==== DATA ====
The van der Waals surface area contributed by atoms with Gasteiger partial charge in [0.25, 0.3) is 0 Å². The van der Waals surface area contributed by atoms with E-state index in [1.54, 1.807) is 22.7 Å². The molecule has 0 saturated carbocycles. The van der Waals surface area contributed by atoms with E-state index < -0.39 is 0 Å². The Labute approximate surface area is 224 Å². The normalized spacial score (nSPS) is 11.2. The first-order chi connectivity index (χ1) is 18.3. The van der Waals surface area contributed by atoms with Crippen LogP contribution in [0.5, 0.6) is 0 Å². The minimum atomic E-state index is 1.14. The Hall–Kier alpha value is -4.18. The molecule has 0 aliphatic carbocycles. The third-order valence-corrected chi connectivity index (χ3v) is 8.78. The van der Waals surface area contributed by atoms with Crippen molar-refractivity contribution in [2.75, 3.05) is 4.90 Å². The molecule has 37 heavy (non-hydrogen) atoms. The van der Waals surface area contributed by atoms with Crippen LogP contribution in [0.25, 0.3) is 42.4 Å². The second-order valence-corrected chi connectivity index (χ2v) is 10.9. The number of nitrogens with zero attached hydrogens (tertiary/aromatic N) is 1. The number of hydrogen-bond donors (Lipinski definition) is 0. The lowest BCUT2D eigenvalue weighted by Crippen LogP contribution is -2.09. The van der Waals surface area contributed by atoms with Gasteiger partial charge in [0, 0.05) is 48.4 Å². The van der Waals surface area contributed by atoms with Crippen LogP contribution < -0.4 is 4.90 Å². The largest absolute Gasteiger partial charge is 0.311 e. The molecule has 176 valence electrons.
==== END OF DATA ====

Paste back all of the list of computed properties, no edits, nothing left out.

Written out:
The van der Waals surface area contributed by atoms with Gasteiger partial charge in [0.25, 0.3) is 0 Å². The van der Waals surface area contributed by atoms with E-state index in [1.54, 1.807) is 22.7 Å². The molecule has 0 saturated carbocycles. The van der Waals surface area contributed by atoms with E-state index < -0.39 is 0 Å². The Labute approximate surface area is 224 Å². The normalized spacial score (nSPS) is 11.2. The first-order chi connectivity index (χ1) is 18.3. The van der Waals surface area contributed by atoms with Crippen LogP contribution in [0.5, 0.6) is 0 Å². The minimum atomic E-state index is 1.14. The Hall–Kier alpha value is -4.18. The molecule has 0 aliphatic carbocycles. The third-order valence-corrected chi connectivity index (χ3v) is 8.78. The van der Waals surface area contributed by atoms with Crippen molar-refractivity contribution in [2.75, 3.05) is 4.90 Å². The molecule has 37 heavy (non-hydrogen) atoms. The van der Waals surface area contributed by atoms with Crippen LogP contribution in [0.25, 0.3) is 42.4 Å². The second-order valence-corrected chi connectivity index (χ2v) is 10.9. The number of nitrogens with zero attached hydrogens (tertiary/aromatic N) is 1. The number of hydrogen-bond donors (Lipinski definition) is 0. The lowest BCUT2D eigenvalue weighted by Crippen LogP contribution is -2.09. The van der Waals surface area contributed by atoms with Gasteiger partial charge in [0, 0.05) is 48.4 Å². The van der Waals surface area contributed by atoms with Crippen LogP contribution < -0.4 is 4.90 Å². The largest absolute Gasteiger partial charge is 0.311 e. The molecule has 176 valence electrons.